Monday, April 3, 2017

Donna Orange on Climate Crisis, Psychoanalysis and Radical Ethics

Donna M. Orange talks to Alexander “The Engineer” Lim, host of AuthorStory by about her book, Climate Crisis, Psychoanalysis and Radical Ethics.

“Telling people things doesn’t seem to be getting us anywhere.” ~Donna M. Orange

Donna comes from the Pacific Northwest, and after becoming a philosophy professor she became a psychoanalyst on the East Coast for some thirty-five years. She recently retired to Claremont, California, where she focuses on the topics covered in her book, as she felt the climate crisis when she returned to California, heard nothing from psychoanalysts where climate crisis is concerned and had been influenced by her philosophical studies into radical ethics. She developed the book in reaction to her own realization about the nature of the present climate crisis and the suffering experienced by those who are affected by climate change, and also as a way to explain why people are turning away from the issue of climate crisis from her psychoanalytical experiences and perspective.

Donna explains that “radical ethics” comes from a Jewish and a Christian philosopher who argue that “The other comes before me,” which is an ethical attitude that is radically different from the present attitude in the West, which is about focus on what is good for oneself and one’s immediate family above all else. Radical ethics essentially describes how people would treat each other, and highlights the responsibilities we have to other human beings.

Donna points out that there are several aspects about the present mindset that feed into climate crisis, with political climate denial being based on political and financial advancement being one, and with another being disavowal, which is an inability to face the situation, and to thus avoid it as it occurs as being too big and too scary to be handled. Double-mindedness is a psychoanalytic concern and is when people know how bad the situation presently is, but still go on behaving as if the change isn’t taking place which, to Donna, stems from being overwhelmed and ashamed and trapped in egoistic individualism. Donna points out that the science is solid, and that facing up to this is a psychological matter.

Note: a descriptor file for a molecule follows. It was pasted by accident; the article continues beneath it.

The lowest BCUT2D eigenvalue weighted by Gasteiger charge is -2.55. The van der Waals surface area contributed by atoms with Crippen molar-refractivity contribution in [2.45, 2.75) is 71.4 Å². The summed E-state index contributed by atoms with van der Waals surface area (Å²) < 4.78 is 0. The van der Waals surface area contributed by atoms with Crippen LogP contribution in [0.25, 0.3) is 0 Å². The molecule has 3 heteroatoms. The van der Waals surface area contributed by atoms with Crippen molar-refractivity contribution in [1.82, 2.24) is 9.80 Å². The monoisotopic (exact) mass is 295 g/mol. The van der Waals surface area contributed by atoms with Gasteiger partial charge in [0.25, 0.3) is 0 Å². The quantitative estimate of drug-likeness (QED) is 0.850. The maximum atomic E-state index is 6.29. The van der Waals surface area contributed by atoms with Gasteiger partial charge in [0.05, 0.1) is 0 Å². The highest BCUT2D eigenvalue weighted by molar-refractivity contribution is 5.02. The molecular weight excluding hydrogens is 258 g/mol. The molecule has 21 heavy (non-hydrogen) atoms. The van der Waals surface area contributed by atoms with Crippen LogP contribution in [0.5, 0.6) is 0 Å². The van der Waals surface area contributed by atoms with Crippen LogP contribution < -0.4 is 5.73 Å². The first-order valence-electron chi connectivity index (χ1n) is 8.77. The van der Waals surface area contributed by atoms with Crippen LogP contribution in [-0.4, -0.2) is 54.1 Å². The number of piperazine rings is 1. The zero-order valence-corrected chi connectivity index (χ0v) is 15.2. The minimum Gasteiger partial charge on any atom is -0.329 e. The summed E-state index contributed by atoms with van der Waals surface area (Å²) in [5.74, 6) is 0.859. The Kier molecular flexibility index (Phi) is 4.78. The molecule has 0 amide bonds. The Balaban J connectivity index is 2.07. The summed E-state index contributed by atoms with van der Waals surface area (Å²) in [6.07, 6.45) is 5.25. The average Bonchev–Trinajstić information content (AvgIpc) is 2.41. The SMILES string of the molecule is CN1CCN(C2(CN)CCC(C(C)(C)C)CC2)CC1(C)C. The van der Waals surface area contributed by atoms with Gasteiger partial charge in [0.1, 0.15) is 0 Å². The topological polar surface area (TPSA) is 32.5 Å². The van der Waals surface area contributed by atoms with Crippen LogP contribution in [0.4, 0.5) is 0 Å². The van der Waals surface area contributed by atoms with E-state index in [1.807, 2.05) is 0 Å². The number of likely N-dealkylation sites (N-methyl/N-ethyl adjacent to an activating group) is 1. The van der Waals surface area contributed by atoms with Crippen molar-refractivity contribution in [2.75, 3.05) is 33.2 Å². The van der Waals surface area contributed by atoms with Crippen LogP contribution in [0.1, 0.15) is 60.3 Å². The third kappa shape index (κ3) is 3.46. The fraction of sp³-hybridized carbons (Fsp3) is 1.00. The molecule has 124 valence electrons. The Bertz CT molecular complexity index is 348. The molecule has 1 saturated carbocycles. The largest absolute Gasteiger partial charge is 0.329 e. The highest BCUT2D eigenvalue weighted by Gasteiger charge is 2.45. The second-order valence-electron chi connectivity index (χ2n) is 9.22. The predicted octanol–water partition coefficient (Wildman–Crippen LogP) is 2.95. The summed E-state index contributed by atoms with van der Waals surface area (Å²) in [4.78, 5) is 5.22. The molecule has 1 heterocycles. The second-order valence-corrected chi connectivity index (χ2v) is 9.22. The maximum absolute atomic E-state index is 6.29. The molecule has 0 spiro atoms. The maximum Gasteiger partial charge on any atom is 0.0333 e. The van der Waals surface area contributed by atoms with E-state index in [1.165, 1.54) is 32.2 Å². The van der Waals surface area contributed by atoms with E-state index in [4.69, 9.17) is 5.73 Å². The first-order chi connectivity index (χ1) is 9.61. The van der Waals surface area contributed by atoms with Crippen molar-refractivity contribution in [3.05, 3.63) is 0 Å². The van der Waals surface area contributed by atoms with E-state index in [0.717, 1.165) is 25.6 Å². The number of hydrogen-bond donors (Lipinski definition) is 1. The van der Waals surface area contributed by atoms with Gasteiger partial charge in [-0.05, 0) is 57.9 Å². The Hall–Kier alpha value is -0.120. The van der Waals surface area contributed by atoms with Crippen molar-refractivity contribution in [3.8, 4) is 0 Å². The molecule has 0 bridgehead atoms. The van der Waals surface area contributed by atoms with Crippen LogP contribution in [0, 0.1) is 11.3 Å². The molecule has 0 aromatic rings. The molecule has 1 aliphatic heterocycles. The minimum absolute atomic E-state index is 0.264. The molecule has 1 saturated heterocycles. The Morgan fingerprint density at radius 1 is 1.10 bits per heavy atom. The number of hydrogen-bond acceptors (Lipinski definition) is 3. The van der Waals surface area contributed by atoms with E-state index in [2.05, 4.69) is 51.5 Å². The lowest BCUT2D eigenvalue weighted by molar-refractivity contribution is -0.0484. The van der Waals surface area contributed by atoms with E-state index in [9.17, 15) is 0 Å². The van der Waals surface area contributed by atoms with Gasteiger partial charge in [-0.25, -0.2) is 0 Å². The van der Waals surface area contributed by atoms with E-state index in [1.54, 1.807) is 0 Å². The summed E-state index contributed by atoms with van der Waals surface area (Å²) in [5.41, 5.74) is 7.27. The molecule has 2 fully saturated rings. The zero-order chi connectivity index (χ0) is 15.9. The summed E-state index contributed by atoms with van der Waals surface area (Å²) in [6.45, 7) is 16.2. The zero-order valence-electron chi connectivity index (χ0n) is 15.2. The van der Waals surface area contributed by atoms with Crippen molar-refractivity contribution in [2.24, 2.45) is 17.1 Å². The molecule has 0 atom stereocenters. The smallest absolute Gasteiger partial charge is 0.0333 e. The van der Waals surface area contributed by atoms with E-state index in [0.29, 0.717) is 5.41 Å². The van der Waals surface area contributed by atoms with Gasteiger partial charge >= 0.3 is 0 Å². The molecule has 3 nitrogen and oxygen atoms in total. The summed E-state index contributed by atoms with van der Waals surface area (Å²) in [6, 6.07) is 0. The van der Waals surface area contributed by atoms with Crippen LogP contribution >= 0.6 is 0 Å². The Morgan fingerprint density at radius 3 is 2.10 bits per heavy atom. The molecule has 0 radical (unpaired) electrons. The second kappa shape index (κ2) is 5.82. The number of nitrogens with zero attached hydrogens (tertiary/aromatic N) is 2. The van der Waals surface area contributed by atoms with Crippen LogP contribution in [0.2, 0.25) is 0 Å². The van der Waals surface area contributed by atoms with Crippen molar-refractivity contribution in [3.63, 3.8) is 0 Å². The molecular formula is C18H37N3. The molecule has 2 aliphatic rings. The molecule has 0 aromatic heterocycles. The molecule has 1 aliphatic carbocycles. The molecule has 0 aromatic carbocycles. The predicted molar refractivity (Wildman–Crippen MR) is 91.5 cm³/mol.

Donna also noted that there are cultural elements that perpetuate the present attitude towards climate crisis, which includes colonialism and slavery. She points out that people in the United States aren’t present to that they live on stolen land, and compares Canada to the United States in this regard, pointing out the Canadian children hear a declaration that they live on the lands of the First People who have lived on it. Donna remarks that, because Americans are unconscious to the suffering they have historically inflicted, they are unconscious to the suffering of others caused by climate crisis, and that the United States will lead the world into the disaster of climate crisis.

Donna believes that people need to stand up and be counted to do work to deal with the issue of climate crisis, and notes that psychoanalysts seem to be waking up to that their work isn’t just about helping out individuals with their concerns, but that they are also citizens of a global community. She points out that the Climate Psychology Alliance, which is an organization of psychologists and psychoanalytics, is an established organization in Great Britain and she hopes that a similar organization can be set up in the United States. She points out that people need to be moved “for more than fifteen minutes” for true change to take place, particularly since climate change isn’t easily visible to the common person, and that radical ethics has a place through the respect for other spiritual traditions. Donna also notes that alliances need to be created with religious and spiritual leaders due to the influence these have.

To those who wonder about climate change, Donna would ask them about the kind of world they would want to live in two or three decades from now, after which they should imagine what the world will be like for themselves and the people around them if things continue the way they are. She noted that young people are willing to ask themselves such questions and would like to ask everyone to think that all humans are connected to each other and matter to each other.

Purchase from Amazon: Climate Crisis, Psychoanalysis and Radical Ethics by Donna M. Orange

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